Medicare is a government-operated health insurance program dating back to the 1960s. It was originally intended to help retirees 65 and older manage their health care expenses by providing various forms of coverage for things including doctor visits, hospitalizations, and prescription drugs.
In the early 1970s, the program was expanded to also cover certain groups of the population who were not yet 65. You might qualify for Medicare if you are younger than 65 if you have a particular disability or medical condition according to Clearmatch Medicare.
What It Covers
The government put together this program as a menu of options, so you can get various services from each part. Five common examples include:
- Part A: The primary part of the program offers coverage for hospital services and inpatient stays.
- Part B: This part of the program covers doctor visits and many outpatient services.
- Part C: Known as Medicare Advantage, this is typically a bundle of insurance combining services from A, B, and D. However, Part C is not available in every region of the country.
- Part D: Coverage listed under this name is primarily responsible for prescription drug coverage.
- Medigap:This is supplemental coverage to handle certain medical services, deductibles, and co-pays that the first four parts do not.
When you qualify for the program, you can possibly pick the individual components that you want, or you can take the bundle route.
Qualifying Under the Age of 65
You can qualify for Medicare under the age of 65 in four primary ways:
- Qualify for SSDI
- Other conditions mean a waiting period
Social Security Disability Insurance
If you are a recipient of SSDI, then look up how many months that you have been getting it. Once you hit 25 consecutive months after the first Social Security Disability Insurance check you get, you’ll be enrolled into the program automatically. Nearly 9 million people who have disabilities receive insurance coverage through the program.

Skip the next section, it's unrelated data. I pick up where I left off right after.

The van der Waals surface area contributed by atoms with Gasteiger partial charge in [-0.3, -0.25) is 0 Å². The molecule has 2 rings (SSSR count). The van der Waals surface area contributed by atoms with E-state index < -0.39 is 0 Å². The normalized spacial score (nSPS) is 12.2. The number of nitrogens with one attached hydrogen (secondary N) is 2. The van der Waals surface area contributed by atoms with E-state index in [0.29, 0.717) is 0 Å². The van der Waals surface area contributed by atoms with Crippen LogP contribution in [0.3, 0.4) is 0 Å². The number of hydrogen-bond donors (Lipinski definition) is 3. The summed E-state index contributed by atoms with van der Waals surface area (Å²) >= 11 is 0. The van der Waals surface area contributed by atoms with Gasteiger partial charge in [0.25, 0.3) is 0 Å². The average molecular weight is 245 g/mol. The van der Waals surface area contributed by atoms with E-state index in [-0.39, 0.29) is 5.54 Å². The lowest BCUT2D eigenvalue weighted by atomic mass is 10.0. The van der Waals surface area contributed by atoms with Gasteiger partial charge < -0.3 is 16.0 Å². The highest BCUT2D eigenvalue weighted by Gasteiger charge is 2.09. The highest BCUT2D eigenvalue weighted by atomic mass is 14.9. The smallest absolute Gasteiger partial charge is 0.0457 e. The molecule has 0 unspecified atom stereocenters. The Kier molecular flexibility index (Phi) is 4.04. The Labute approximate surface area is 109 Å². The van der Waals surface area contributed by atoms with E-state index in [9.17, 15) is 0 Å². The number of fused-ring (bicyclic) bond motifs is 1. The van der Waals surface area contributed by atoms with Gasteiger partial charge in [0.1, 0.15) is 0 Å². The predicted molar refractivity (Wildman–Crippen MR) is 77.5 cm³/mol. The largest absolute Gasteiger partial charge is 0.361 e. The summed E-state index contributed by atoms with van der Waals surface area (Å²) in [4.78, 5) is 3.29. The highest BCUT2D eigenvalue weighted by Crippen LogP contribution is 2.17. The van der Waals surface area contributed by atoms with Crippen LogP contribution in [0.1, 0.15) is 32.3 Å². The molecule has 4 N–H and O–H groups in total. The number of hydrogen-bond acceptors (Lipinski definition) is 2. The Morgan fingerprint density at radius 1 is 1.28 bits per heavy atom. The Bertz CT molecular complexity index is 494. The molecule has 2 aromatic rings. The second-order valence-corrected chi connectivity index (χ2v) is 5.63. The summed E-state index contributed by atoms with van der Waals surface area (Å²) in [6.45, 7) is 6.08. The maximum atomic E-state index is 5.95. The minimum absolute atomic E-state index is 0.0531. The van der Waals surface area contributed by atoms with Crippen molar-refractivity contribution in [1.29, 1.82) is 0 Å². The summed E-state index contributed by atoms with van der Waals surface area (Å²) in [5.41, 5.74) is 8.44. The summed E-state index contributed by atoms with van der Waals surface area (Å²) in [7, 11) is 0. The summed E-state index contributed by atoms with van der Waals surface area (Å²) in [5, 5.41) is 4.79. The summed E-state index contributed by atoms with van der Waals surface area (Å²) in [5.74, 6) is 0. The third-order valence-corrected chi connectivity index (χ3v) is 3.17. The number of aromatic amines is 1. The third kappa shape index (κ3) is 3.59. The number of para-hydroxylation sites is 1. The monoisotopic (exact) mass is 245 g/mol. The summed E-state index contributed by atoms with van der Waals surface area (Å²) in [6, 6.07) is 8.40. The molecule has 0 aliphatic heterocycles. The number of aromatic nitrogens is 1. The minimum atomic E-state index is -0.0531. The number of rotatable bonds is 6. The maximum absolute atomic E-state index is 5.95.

SSDI is a program offering government assistance to those with certain disabilities. It is a benefit that you need to apply for. If approved, you’ll be paid benefits. Certain members of your family might also get benefits. Individuals who apply usually have to worked a certain amount of time as adults first. There are varying rules about how much they paid in Social Security taxes and how recently they did it, too. This program handles benefits for adults and also children who have disabilities but also limited resources and income of their own.
The first thing you have to do is collect the related information and documents necessary for application. The government has an adult disability checklist available online that can help direct you in assembling all of this. Once you complete the application, you submit it to the government. They review for basic requirements necessary for potential disability benefits. They also determine if you worked enough for qualification and your current work activities, if any. Once processed, the case is sent to a disability determination service office in the state you live in. They make the final call.
End-Stage Renal Disease
End-stage renal disease is also known as ESRD. This can qualify you for early coverage provided three conditions are met:
- A medical professional has diagnosed you with ESRD
- You have received a kidney transplant or are currently on dialysis
- You can receive SSDI or Railroad Retirement benefits